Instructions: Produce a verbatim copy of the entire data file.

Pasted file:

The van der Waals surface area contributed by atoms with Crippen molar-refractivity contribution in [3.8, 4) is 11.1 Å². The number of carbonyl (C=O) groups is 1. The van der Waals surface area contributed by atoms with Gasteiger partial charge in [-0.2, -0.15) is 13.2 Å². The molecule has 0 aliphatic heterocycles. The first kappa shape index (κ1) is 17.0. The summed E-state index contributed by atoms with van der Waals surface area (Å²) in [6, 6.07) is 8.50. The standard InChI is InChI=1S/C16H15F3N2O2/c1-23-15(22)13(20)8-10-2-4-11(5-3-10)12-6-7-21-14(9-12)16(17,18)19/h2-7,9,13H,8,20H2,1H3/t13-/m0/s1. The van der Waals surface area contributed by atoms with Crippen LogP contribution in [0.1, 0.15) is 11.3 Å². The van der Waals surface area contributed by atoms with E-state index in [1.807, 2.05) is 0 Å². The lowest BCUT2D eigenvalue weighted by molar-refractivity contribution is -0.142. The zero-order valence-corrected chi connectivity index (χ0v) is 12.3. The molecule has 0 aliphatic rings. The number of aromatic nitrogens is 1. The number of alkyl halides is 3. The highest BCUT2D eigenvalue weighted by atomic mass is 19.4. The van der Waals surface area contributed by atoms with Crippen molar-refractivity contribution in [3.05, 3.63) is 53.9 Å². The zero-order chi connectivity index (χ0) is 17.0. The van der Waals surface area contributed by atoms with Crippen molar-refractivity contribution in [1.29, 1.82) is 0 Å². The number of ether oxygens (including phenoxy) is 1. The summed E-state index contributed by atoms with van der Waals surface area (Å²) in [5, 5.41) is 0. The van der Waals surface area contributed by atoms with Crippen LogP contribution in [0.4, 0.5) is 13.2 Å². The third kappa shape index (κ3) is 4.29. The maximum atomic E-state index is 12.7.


The van der Waals surface area contributed by atoms with Crippen molar-refractivity contribution in [3.8, 4) is 11.1 Å². The number of carbonyl (C=O) groups is 1. The van der Waals surface area contributed by atoms with Gasteiger partial charge in [-0.2, -0.15) is 13.2 Å². The molecule has 0 aliphatic heterocycles. The first kappa shape index (κ1) is 17.0. The summed E-state index contributed by atoms with van der Waals surface area (Å²) in [6, 6.07) is 8.50. The standard InChI is InChI=1S/C16H15F3N2O2/c1-23-15(22)13(20)8-10-2-4-11(5-3-10)12-6-7-21-14(9-12)16(17,18)19/h2-7,9,13H,8,20H2,1H3/t13-/m0/s1. The van der Waals surface area contributed by atoms with Crippen LogP contribution in [0.1, 0.15) is 11.3 Å². The van der Waals surface area contributed by atoms with E-state index in [1.807, 2.05) is 0 Å². The lowest BCUT2D eigenvalue weighted by molar-refractivity contribution is -0.142. The zero-order valence-corrected chi connectivity index (χ0v) is 12.3. The molecule has 0 aliphatic rings. The number of aromatic nitrogens is 1. The number of alkyl halides is 3. The highest BCUT2D eigenvalue weighted by atomic mass is 19.4. The van der Waals surface area contributed by atoms with Crippen molar-refractivity contribution in [3.05, 3.63) is 53.9 Å². The zero-order chi connectivity index (χ0) is 17.0. The van der Waals surface area contributed by atoms with Crippen molar-refractivity contribution in [1.29, 1.82) is 0 Å². The number of ether oxygens (including phenoxy) is 1. The summed E-state index contributed by atoms with van der Waals surface area (Å²) in [5, 5.41) is 0. The van der Waals surface area contributed by atoms with Crippen LogP contribution in [0.4, 0.5) is 13.2 Å². The third kappa shape index (κ3) is 4.29. The maximum atomic E-state index is 12.7.